The letters are in a different order and the numbers key double as Accented Letter Keys. In fact, the default setting of the numbers keys on a French Keyboard are Accented Letters. In order to type numbers you must hold down the [Shift] key.

In search of Lost Bread – French Toast Recipes.

The French term for “French toast” is “Pain Perdu”
(pronounced = pan per-do)

Pain = is bread
Perdu = lost

So French toast, pain perdu, is “lost bread”.

“But why is it lost?” I hear you ask.

Lost bread is bread that is a day or so old and has gone stale and hard. The recipe for French toast is a way of saving this otherwise ‘lost bread’.

When I was in college, French toast was the quick and easy way to make pancakes. Mix an egg in a bowl with some milk. Dunk some bread in the mixture. Cook the soggy bread like a pancake. Eat with butter and maple syrup.

1 egg
1 dash of milk
2 or more slices of bread
Mix well in a large bowl large enough to fit a piece of bread.
Fry in a frying pan. Serve with butter and maple syrup.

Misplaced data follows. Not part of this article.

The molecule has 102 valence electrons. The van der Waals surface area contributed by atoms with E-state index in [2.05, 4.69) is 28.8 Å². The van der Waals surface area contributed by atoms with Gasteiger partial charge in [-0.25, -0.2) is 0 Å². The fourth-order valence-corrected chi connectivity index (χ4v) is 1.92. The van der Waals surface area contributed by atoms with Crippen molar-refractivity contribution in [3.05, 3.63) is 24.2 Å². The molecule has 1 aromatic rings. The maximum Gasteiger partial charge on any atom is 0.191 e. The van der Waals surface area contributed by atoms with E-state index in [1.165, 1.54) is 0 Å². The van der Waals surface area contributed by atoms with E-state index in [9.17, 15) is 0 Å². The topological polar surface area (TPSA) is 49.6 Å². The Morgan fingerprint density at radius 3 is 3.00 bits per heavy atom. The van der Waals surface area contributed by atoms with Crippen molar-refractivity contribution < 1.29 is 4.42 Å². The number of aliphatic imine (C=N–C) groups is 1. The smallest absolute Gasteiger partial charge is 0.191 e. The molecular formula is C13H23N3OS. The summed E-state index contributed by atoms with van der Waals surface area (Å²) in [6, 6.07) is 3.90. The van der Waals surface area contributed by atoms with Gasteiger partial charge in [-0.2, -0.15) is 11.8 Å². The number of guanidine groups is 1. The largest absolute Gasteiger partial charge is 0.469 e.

French Toast photo by Ralph Daily
French Toast photo by Ralph Daily

(By the way my Scottish friends were horrified when I told them I put maple syrup on my French toast.
“Syrup on eggs?!?”
The British often have tomato sauce (a.k.a ketchup) on French toast.)

The worlds best Pain Perdu

When in Paris a few years ago a friend took us out to breakfast at a very fancy Hotel called Le Bristol. If you have seen the movie “Paris at Midnight” the Hotel in the movie is Le Bristol. In the movie there is even a shot of the foyer of the Bristol near where we had breakfast.

The breakfast was a sort of spur of the moment thing so I wasn’t really dressed for a Five Star restaurant. So I was a bit nervous as I felt completely out of place in my travel cloths.

A little voice in my head kept asking, “What was I doing is such a fancy hotel.”